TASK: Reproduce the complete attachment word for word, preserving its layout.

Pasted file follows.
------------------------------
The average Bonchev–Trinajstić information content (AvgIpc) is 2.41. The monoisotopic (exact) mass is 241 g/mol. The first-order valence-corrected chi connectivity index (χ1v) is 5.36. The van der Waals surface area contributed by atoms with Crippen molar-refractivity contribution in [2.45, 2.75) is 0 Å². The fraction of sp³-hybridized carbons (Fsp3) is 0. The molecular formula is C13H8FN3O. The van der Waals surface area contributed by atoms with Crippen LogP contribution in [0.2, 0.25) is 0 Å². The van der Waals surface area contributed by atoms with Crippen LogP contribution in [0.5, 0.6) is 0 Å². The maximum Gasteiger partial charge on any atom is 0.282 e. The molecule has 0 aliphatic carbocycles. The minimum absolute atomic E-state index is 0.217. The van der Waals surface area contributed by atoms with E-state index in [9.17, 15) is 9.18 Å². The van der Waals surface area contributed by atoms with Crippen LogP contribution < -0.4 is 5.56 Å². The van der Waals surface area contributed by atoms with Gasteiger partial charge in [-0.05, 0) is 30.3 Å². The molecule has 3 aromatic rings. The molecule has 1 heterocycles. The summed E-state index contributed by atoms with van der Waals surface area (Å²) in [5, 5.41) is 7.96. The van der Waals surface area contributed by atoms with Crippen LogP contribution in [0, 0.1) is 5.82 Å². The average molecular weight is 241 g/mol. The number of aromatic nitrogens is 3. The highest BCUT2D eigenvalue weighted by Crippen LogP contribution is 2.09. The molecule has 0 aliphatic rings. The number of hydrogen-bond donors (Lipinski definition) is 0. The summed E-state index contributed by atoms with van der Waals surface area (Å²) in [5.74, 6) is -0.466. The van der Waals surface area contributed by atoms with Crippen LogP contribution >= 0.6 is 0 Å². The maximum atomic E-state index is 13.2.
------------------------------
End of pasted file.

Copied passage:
The average Bonchev–Trinajstić information content (AvgIpc) is 2.41. The monoisotopic (exact) mass is 241 g/mol. The first-order valence-corrected chi connectivity index (χ1v) is 5.36. The van der Waals surface area contributed by atoms with Crippen molar-refractivity contribution in [2.45, 2.75) is 0 Å². The fraction of sp³-hybridized carbons (Fsp3) is 0. The molecular formula is C13H8FN3O. The van der Waals surface area contributed by atoms with Crippen LogP contribution in [0.2, 0.25) is 0 Å². The van der Waals surface area contributed by atoms with Crippen LogP contribution in [0.5, 0.6) is 0 Å². The maximum Gasteiger partial charge on any atom is 0.282 e. The molecule has 0 aliphatic carbocycles. The minimum absolute atomic E-state index is 0.217. The van der Waals surface area contributed by atoms with E-state index in [9.17, 15) is 9.18 Å². The van der Waals surface area contributed by atoms with Crippen LogP contribution < -0.4 is 5.56 Å². The van der Waals surface area contributed by atoms with Gasteiger partial charge in [-0.05, 0) is 30.3 Å². The molecule has 3 aromatic rings. The molecule has 1 heterocycles. The summed E-state index contributed by atoms with van der Waals surface area (Å²) in [5, 5.41) is 7.96. The van der Waals surface area contributed by atoms with Crippen LogP contribution in [0, 0.1) is 5.82 Å². The average molecular weight is 241 g/mol. The number of aromatic nitrogens is 3. The highest BCUT2D eigenvalue weighted by Crippen LogP contribution is 2.09. The molecule has 0 aliphatic rings. The number of hydrogen-bond donors (Lipinski definition) is 0. The summed E-state index contributed by atoms with van der Waals surface area (Å²) in [5.74, 6) is -0.466. The van der Waals surface area contributed by atoms with Crippen LogP contribution >= 0.6 is 0 Å². The maximum atomic E-state index is 13.2.